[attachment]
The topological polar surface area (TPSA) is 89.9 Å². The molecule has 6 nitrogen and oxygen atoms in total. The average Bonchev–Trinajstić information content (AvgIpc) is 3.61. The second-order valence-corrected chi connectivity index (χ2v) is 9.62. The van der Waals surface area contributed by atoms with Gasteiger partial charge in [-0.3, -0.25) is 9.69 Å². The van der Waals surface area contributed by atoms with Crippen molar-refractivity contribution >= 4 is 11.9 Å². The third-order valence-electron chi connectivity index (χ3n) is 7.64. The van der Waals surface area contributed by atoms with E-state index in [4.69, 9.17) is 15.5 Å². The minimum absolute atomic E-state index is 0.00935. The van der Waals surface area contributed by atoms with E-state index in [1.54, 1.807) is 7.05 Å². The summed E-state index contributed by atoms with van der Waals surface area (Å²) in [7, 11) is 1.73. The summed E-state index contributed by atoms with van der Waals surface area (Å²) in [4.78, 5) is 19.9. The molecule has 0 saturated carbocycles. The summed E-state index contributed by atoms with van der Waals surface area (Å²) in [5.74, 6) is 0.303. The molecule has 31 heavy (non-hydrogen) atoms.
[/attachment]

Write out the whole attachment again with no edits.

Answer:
The topological polar surface area (TPSA) is 89.9 Å². The molecule has 6 nitrogen and oxygen atoms in total. The average Bonchev–Trinajstić information content (AvgIpc) is 3.61. The second-order valence-corrected chi connectivity index (χ2v) is 9.62. The van der Waals surface area contributed by atoms with Gasteiger partial charge in [-0.3, -0.25) is 9.69 Å². The van der Waals surface area contributed by atoms with Crippen molar-refractivity contribution >= 4 is 11.9 Å². The third-order valence-electron chi connectivity index (χ3n) is 7.64. The van der Waals surface area contributed by atoms with E-state index in [4.69, 9.17) is 15.5 Å². The minimum absolute atomic E-state index is 0.00935. The van der Waals surface area contributed by atoms with E-state index in [1.54, 1.807) is 7.05 Å². The summed E-state index contributed by atoms with van der Waals surface area (Å²) in [7, 11) is 1.73. The summed E-state index contributed by atoms with van der Waals surface area (Å²) in [4.78, 5) is 19.9. The molecule has 0 saturated carbocycles. The summed E-state index contributed by atoms with van der Waals surface area (Å²) in [5.74, 6) is 0.303. The molecule has 31 heavy (non-hydrogen) atoms.